Bring Your Ionic App to Life: Getting Started with D3.js

Learn how to use D3.js with this guest post by Hunter Leaman, creator of the Rapid Prototyping with Ionic: Build a Data-Driven Mobile App course. Read on until the end for a special offer!

Over the past few years, D3.js has emerged as the web standard for data visualization and charting by enabling developers to take full advantage of everything modern browsers have to offer, which is a lot… you can take a look at their examples to see for yourself (there are nearly 100 of them!).

In this article, I’m going to demonstrate how to install, setup, and use D3.js in an Ionic application.

Let’s start by creating a new Ionic project:

$ ionic start d3Examples blank
$ cd d3Examples

With a new project all setup, we can install D3.js. We’re going to use Angular-nvD3 additionally to make our interacting with D3 a little easier. All we need to do is run:

$ bower install angular-nvd3

Then we just need to link to the dependent files in our index.html file at the end of its head section:

<script src=”lib/d3/d3.js”></script>  
<script src=”lib/nvd3/build/nv.d3.min.js”></script>  
<script src=”lib/angular-nvd3/dist/angular-nvd3.min.js”></script>  
<link rel=”stylesheet” href=”lib/nvd3/build/nv.d3.css”>  

And finally, add Angular-nvD3 as a dependency to the app:

angular.module(‘starter’, [  
  ‘ionic’,
  ‘nvd3’
])

Now we’re ready to start charting. For the first example, let’s create a simple pie chart to visualize the popularity of modern SPA’s in terms of their GitHub stars. (This data is for demonstration purposes only, so I’m using some Google-searched site’s Github-sourced data points from January 2, 2014.) And with that being said, the first thing we need to do is add an element with two attributes to pass in the required options object and data array from our controller:

<ion-content>  
   <nvd3 options="vm.options" data="vm.data"></nvd3>
</ion-content>  

Now we can add a controller to our app.js file and define the options object and data array: 

.controller(‘mainController’, [‘$scope’, mainController]);

function mainController($scope) {  
  var vm = this;
  vm.options = {};
  vm.data = {};
}

With the infrastructure in place, let’s check out Angular-nvD3’s example pie chart. At the bottom of the page, you’ll find the chart options code for the example (but note it’s missing the chart’s x and y properties). We’re going to check out the actual source code by clicking the “Source” link below the example, so we can then copy and paste the example chart’s options object into our vm.options object:

vm.options = {  
  chart: {
    type: ‘pieChart’,
    height: 500,
    x: function(d){return d.key;},
    y: function(d){return d.y;},
    showLabels: true,
    duration: 500,
    labelThreshold: 0.01,
    labelSunbeamLayout: true,
    legend: {
      margin: {
        top: 5,
        right: 35,
        bottom: 5,
        left: 0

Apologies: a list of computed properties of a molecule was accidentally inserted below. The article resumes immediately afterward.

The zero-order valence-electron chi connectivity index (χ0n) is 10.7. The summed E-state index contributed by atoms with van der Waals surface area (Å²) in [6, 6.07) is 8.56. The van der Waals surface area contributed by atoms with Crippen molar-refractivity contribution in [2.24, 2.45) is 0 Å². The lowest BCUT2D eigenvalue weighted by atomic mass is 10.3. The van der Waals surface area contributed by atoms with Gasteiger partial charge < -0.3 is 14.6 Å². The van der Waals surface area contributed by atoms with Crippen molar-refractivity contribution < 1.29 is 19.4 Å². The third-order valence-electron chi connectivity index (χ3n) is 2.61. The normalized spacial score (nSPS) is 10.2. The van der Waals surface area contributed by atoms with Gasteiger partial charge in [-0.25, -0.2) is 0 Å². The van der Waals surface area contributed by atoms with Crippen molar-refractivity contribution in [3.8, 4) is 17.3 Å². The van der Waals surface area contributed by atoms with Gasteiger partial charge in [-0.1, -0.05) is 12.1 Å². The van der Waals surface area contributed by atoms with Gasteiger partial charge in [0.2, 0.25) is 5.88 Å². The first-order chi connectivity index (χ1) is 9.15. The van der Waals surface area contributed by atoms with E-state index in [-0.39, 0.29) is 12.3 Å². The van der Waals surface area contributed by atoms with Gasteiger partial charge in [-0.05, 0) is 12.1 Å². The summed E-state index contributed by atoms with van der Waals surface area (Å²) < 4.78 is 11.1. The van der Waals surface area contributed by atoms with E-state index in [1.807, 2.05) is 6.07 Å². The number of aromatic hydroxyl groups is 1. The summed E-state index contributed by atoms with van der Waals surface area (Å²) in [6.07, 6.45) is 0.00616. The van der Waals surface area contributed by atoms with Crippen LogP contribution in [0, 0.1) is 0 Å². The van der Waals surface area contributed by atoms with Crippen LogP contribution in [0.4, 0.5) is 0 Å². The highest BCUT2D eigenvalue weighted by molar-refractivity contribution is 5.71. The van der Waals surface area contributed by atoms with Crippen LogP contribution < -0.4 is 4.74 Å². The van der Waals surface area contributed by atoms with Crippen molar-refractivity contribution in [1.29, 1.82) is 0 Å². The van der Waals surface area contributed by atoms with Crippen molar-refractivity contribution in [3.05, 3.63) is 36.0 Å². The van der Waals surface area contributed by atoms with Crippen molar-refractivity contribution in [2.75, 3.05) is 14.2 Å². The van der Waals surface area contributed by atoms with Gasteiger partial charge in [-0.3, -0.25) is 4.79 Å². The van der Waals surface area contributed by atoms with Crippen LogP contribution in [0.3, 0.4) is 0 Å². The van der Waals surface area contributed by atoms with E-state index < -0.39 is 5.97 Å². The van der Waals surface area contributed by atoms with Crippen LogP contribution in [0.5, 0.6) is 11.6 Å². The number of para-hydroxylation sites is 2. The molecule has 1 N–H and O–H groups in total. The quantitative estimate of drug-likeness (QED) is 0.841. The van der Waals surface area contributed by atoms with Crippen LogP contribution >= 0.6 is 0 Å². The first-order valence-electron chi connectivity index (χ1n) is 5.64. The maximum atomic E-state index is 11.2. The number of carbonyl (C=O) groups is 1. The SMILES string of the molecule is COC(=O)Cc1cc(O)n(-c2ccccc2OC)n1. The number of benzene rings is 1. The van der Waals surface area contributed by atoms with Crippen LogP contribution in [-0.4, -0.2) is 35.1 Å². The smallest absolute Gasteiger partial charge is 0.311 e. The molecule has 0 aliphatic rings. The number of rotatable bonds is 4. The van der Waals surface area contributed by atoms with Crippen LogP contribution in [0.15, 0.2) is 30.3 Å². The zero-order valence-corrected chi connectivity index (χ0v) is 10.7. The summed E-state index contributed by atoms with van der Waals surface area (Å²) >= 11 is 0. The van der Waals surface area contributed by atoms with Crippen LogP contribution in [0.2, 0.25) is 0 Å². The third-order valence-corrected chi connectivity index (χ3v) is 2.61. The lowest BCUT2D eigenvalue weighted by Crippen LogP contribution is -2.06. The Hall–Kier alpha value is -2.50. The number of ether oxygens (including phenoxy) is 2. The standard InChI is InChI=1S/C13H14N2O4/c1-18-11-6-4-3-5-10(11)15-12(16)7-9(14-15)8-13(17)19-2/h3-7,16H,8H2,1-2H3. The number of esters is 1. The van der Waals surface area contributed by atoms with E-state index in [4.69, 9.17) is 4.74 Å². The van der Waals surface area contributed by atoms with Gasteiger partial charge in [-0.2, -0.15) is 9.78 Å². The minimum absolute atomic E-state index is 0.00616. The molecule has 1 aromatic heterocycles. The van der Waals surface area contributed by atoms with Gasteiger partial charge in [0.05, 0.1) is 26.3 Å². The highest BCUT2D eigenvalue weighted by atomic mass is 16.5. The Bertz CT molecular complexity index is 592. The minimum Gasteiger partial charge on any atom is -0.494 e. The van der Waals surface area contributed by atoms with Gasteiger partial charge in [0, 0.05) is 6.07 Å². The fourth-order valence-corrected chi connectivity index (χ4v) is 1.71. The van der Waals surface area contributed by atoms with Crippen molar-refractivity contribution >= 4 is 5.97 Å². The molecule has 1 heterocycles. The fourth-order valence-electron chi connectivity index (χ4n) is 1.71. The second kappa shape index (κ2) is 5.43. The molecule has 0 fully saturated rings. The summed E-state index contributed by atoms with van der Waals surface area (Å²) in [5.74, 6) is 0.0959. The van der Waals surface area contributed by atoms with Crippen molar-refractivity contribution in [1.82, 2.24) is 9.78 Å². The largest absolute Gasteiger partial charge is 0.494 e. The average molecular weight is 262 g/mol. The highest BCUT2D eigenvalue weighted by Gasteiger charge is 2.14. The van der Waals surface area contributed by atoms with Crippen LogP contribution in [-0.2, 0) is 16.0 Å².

}
    }
  }
};

Now we just need to understand the pie chart’s data formatting. Let’s copy and paste the example chart’s data array content into ours:

vm.data = [  
  {
    key: “One”,
    y: 5
  },
  {
    key: “Two”,
    y: 2
  },
  {
    key: “Three”,
    y: 9
  },
  {
    key: “Four”,
    y: 7
  },
  {
    key: “Five”,
    y: 4
  },
  {
    key: “Six”,
    y: 3
  },
  {
    key: “Seven”,
    y: .5
  }
];

In order to display our data, all we need to do is replace the example data: 

vm.data = [  
  {
    key: “Angular”,
    y: 18567
  },
  {
    key: “Backbone”,
    y: 16651
  },
  {
    key: “Ember”,
    y: 9023
  },
  {
    key: “Flight”,
    y: 4655
  },
  {
    key: “Knockout”,
    y: 4487
  },
  {
    key: “Marionette”,
    y: 4261
  },
  {
    key: “React”,
    y: 3691
  }
];

Now that we have a chart initialized with our data, we can start customizing its appearance. Angular-nvD3’s example charts all include an “extended” options view, comprising every available option for each chart, all of which you can edit right there on the page. That means it’s time to start experimenting! Let’s toggle the showLabels option to false, adjust its width to 320, toggle title on, toggle donut to true, and turn tooltips off. How easy was that? By adjusting only a few predefined properties, you can alter the appearance of your chart substantially. Now to finish this first example, let’s add those changes to our chart: 

vm.options = {  
  chart: {
    type: ‘pieChart’,
    height: 500,
    x: function(d){return d.key;},
    y: function(d){return d.y;},
    showLabels: false,
    duration: 500,
    labelThreshold: 0.01,
    labelSunbeamLayout: true,
    width: 320,
    title: “Sweet!”,
    donut: true,
    tooltips: false,
    legend: {
      margin: {
        top: 5,
        right: 0,
        bottom: 5,
        left: 0
      }
    }
  }
};

In the next example, we’re going to build on the first example’s data by including each framework’s current number of GitHub stars. We’ll visualize these new data by initializing a multibar chart to highlight each framework’s popularity growth over the past two years. Head to the Angular nvD3’s example MultiBar Horizontal Chart’s source code and copy and paste its options object into your options object (below) and note the data array’s format.

vm.options = {  
  chart: {
    type: ‘multiBarHorizontalChart’,
    height: 450,
    x: function(d){return d.label;},
    y: function(d){return d.value;},
    showControls: true,
    showValues: true,
    duration: 500,
    xAxis: {
      showMaxMin: false
    },
    yAxis: {
      axisLabel: ‘GitHub Stars’,
      tickFormat: function(d) {
        return d3.format(‘,.2f’)(d);
      }
    }
  }
};

Now, let’s gather and initialize all of the necessary data. Here are each framework’s stars from Jan ’14 (stars.framework[0]) followed by their current stars (stars.framework[1]) as of December ’15:

var stars = {  
  “Angular” : [18567 , 44913],
  “Backbone” : [16651 , 23633],
  “Ember” : [9023 , 15249],
  “Flight” : [4655 , 6380],
  “Knockout” : [4487 , 6990],
  “Marionette” : [4261 , 6629],
  “React” : [3691 , 32656]
};